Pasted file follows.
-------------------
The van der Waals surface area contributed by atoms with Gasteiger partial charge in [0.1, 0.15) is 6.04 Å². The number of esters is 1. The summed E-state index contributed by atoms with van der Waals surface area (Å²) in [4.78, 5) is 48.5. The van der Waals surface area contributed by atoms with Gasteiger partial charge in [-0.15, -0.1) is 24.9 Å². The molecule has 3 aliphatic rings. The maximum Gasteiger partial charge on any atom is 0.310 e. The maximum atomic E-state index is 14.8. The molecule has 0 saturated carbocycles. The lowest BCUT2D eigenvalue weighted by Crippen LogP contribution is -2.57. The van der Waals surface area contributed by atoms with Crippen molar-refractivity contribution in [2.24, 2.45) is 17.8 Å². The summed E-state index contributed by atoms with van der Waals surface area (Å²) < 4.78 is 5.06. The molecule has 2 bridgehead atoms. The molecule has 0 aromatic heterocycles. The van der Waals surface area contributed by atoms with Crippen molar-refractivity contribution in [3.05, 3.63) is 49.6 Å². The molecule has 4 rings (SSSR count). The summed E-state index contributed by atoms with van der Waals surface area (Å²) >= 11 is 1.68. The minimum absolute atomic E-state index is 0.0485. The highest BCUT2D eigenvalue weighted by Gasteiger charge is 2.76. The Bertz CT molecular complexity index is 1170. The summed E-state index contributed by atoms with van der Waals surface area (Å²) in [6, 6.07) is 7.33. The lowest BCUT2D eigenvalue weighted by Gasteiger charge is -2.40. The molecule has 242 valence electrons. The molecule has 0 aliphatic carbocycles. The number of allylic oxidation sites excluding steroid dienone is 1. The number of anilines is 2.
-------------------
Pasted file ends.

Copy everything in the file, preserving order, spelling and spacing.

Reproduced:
The van der Waals surface area contributed by atoms with Gasteiger partial charge in [0.1, 0.15) is 6.04 Å². The number of esters is 1. The summed E-state index contributed by atoms with van der Waals surface area (Å²) in [4.78, 5) is 48.5. The van der Waals surface area contributed by atoms with Gasteiger partial charge in [-0.15, -0.1) is 24.9 Å². The molecule has 3 aliphatic rings. The maximum Gasteiger partial charge on any atom is 0.310 e. The maximum atomic E-state index is 14.8. The molecule has 0 saturated carbocycles. The lowest BCUT2D eigenvalue weighted by Crippen LogP contribution is -2.57. The van der Waals surface area contributed by atoms with Crippen molar-refractivity contribution in [2.24, 2.45) is 17.8 Å². The summed E-state index contributed by atoms with van der Waals surface area (Å²) < 4.78 is 5.06. The molecule has 2 bridgehead atoms. The molecule has 0 aromatic heterocycles. The van der Waals surface area contributed by atoms with Crippen molar-refractivity contribution in [3.05, 3.63) is 49.6 Å². The molecule has 4 rings (SSSR count). The summed E-state index contributed by atoms with van der Waals surface area (Å²) >= 11 is 1.68. The minimum absolute atomic E-state index is 0.0485. The highest BCUT2D eigenvalue weighted by Gasteiger charge is 2.76. The Bertz CT molecular complexity index is 1170. The summed E-state index contributed by atoms with van der Waals surface area (Å²) in [6, 6.07) is 7.33. The lowest BCUT2D eigenvalue weighted by Gasteiger charge is -2.40. The molecule has 242 valence electrons. The molecule has 0 aliphatic carbocycles. The number of allylic oxidation sites excluding steroid dienone is 1. The number of anilines is 2.